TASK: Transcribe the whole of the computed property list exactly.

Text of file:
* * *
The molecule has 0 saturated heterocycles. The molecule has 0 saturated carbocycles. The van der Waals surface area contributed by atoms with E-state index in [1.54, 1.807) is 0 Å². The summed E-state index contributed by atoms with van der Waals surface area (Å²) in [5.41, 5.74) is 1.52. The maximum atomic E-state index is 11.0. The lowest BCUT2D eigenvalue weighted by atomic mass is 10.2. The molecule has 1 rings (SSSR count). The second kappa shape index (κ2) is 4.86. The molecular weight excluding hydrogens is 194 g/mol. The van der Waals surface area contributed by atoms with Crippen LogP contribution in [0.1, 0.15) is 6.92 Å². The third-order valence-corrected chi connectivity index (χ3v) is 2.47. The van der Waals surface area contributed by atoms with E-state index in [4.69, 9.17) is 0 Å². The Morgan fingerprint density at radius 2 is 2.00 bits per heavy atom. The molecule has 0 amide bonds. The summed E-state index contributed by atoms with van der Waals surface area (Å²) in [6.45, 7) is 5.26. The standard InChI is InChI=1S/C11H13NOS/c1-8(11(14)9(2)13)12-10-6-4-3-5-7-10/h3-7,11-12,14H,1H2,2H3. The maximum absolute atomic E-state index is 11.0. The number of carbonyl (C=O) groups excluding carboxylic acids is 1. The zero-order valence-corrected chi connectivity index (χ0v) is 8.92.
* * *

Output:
The molecule has 0 saturated heterocycles. The molecule has 0 saturated carbocycles. The van der Waals surface area contributed by atoms with E-state index in [1.54, 1.807) is 0 Å². The summed E-state index contributed by atoms with van der Waals surface area (Å²) in [5.41, 5.74) is 1.52. The maximum atomic E-state index is 11.0. The lowest BCUT2D eigenvalue weighted by atomic mass is 10.2. The molecule has 1 rings (SSSR count). The second kappa shape index (κ2) is 4.86. The molecular weight excluding hydrogens is 194 g/mol. The van der Waals surface area contributed by atoms with Crippen LogP contribution in [0.1, 0.15) is 6.92 Å². The third-order valence-corrected chi connectivity index (χ3v) is 2.47. The van der Waals surface area contributed by atoms with E-state index in [4.69, 9.17) is 0 Å². The Morgan fingerprint density at radius 2 is 2.00 bits per heavy atom. The molecule has 0 amide bonds. The summed E-state index contributed by atoms with van der Waals surface area (Å²) in [6.45, 7) is 5.26. The standard InChI is InChI=1S/C11H13NOS/c1-8(11(14)9(2)13)12-10-6-4-3-5-7-10/h3-7,11-12,14H,1H2,2H3. The maximum absolute atomic E-state index is 11.0. The number of carbonyl (C=O) groups excluding carboxylic acids is 1. The zero-order valence-corrected chi connectivity index (χ0v) is 8.92.